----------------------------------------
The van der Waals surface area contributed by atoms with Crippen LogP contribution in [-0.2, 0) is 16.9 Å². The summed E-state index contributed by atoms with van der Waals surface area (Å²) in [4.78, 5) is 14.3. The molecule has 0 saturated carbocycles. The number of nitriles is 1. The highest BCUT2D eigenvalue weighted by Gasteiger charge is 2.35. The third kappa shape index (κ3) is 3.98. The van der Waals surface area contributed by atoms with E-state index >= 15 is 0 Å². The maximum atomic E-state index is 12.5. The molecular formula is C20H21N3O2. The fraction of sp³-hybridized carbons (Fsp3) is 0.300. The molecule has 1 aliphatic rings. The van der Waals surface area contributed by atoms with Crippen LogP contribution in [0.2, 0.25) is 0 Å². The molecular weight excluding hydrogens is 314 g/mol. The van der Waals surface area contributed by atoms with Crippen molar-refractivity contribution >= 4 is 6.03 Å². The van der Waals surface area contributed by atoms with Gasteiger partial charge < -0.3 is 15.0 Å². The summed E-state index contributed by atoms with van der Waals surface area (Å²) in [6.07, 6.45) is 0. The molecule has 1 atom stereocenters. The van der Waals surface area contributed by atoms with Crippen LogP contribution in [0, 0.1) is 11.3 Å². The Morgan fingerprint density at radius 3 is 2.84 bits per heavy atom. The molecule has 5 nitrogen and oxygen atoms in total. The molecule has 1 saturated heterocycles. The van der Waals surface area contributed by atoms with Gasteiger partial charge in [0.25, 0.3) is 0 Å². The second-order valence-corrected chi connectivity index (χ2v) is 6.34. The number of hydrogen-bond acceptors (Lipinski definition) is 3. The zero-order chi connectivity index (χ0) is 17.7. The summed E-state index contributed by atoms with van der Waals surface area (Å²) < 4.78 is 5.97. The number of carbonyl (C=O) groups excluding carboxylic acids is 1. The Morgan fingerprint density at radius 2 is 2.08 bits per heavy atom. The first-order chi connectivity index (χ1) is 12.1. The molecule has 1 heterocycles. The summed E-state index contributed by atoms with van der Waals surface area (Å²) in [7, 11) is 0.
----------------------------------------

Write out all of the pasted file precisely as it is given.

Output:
The van der Waals surface area contributed by atoms with Crippen LogP contribution in [-0.2, 0) is 16.9 Å². The summed E-state index contributed by atoms with van der Waals surface area (Å²) in [4.78, 5) is 14.3. The molecule has 0 saturated carbocycles. The number of nitriles is 1. The highest BCUT2D eigenvalue weighted by Gasteiger charge is 2.35. The third kappa shape index (κ3) is 3.98. The van der Waals surface area contributed by atoms with E-state index >= 15 is 0 Å². The maximum atomic E-state index is 12.5. The molecular formula is C20H21N3O2. The fraction of sp³-hybridized carbons (Fsp3) is 0.300. The molecule has 1 aliphatic rings. The van der Waals surface area contributed by atoms with Crippen LogP contribution in [0.2, 0.25) is 0 Å². The molecular weight excluding hydrogens is 314 g/mol. The van der Waals surface area contributed by atoms with Crippen molar-refractivity contribution >= 4 is 6.03 Å². The van der Waals surface area contributed by atoms with Gasteiger partial charge < -0.3 is 15.0 Å². The summed E-state index contributed by atoms with van der Waals surface area (Å²) in [6.07, 6.45) is 0. The molecule has 1 atom stereocenters. The van der Waals surface area contributed by atoms with Crippen LogP contribution in [0, 0.1) is 11.3 Å². The Morgan fingerprint density at radius 3 is 2.84 bits per heavy atom. The molecule has 5 nitrogen and oxygen atoms in total. The molecule has 1 saturated heterocycles. The van der Waals surface area contributed by atoms with Gasteiger partial charge in [0.25, 0.3) is 0 Å². The second-order valence-corrected chi connectivity index (χ2v) is 6.34. The number of hydrogen-bond acceptors (Lipinski definition) is 3. The zero-order chi connectivity index (χ0) is 17.7. The summed E-state index contributed by atoms with van der Waals surface area (Å²) < 4.78 is 5.97. The number of carbonyl (C=O) groups excluding carboxylic acids is 1. The Morgan fingerprint density at radius 2 is 2.08 bits per heavy atom. The first-order chi connectivity index (χ1) is 12.1. The molecule has 1 heterocycles. The summed E-state index contributed by atoms with van der Waals surface area (Å²) in [7, 11) is 0.